An XOJane writer used to be a big fan of Jillian Michaels and her take-no-prisoners style of fitness promotion — until she had the chance to speak to the celeb weight loss guru in person.
Me, I’ve never liked Jillian Michaels’ approach to body image, but XOJane’s Emily was a fan for some reason. And when she got to be part of a media roundtable involving the Biggest Loser star, she was pretty excited. (Again, I’d probably be over at the Pier watching the view from Starbucks, but I’ve never been one for sweating.)
But Emily got to see a side of Michaels that isn’t as surprising as it is just disappointing — after all, the trainer trades in people feeling badly enough about themselves to tune into her show, drop mad cheddar on her DVDs, and generally buy into the idea we need a Jillian Michaels making us feel bad.
So the XOJane writer asked about how Michaels’ culture of fat people being dissatisfied fits in to body acceptance, questioning the star trainer:
“A lot of our readers are really into size acceptance and Health at Every Size. Your brand is so aligned with weight loss, I just wonder how you feel about exercise for fitness vs. exercise for weight loss.”
Michaels was “brutally honest” in her reply, which is also weight loss industry speak for using cruelty to sell products. She first responded as if the idea of accepting one’s size is so silly of an idea it doesn’t even warrant comprehension, beginning:
“I don’t even really know what that means. I’ll define health for you. If your cholesterol is good, your blood sugar’s good, your blood pressure is good, that to me is healthy. I believe that you should accept yourself as every size. But I’m not gonna sit here and pretend that you’re physically healthy at every size because you’re not.”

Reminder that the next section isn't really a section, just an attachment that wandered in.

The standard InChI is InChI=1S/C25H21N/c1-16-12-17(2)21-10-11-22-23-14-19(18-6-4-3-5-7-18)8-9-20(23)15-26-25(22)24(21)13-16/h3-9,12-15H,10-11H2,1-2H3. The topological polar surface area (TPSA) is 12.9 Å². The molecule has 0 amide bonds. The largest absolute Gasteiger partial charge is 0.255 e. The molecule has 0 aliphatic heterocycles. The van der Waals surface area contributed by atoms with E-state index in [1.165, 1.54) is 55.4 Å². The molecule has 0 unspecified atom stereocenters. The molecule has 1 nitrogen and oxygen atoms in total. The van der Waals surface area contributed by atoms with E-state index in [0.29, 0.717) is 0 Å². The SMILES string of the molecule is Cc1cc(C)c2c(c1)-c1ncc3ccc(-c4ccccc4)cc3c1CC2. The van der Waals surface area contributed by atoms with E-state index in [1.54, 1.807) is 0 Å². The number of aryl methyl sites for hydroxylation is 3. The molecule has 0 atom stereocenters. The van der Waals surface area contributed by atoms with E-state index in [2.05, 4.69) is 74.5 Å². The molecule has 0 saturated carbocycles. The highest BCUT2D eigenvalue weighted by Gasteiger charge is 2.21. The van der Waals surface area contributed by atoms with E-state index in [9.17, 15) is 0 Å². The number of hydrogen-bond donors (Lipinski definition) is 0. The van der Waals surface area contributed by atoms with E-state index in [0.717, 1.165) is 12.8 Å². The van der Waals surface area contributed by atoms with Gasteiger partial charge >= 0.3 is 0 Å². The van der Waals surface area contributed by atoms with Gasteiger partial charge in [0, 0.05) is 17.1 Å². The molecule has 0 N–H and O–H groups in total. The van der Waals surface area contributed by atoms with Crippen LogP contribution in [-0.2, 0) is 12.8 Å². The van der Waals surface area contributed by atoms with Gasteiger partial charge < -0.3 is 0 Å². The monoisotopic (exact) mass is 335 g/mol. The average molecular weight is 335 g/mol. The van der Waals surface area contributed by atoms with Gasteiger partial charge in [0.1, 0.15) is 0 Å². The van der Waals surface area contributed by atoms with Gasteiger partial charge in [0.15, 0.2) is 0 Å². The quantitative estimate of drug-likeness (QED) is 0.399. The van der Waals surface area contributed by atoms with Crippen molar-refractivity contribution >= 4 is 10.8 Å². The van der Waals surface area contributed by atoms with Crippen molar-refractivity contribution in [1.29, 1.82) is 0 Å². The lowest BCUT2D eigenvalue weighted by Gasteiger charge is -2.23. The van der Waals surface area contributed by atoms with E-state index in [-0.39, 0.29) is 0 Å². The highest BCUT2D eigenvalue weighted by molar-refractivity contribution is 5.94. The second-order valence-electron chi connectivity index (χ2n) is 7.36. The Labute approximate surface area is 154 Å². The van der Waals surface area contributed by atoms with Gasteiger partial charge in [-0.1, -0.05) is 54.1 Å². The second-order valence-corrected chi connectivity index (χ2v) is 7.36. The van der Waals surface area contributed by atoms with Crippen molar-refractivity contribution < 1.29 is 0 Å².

That’s not all that controversial, as arguments can definitely be made for the adverse effects of excess weight and a sedentary lifestyle on lifespan and overall health. But then Michaels got a bit meaner, projecting her own feelings about the worth of other women’s bodies onto them and adding:
“And I also don’t believe that even though you might be 100 pounds overweight, you’re going, ‘Oh I’m good the way that I am.’ BULLS***. I don’t believe that you don’t wake up in the morning and feel uncomfortable in your skin.”
“I don’t believe that you don’t feel insecure when you pick your kid up from school. I don’t believe that you don’t feel uncomfortable when you’re naked in front of your husband or your wife for that matter. I don’t believe you.”
You can read XOJane’s entire piece by Emily on Jillian Michaels’ comments, which are also recorded in the above video. However, one has to wonder why anyone would buy in to such a self-hate based manner of improvement — surely all women, fat and thin alike, are entitled to pick their children up from school and be intimate with their mates without the specter of Michaels’ distaste hanging over them?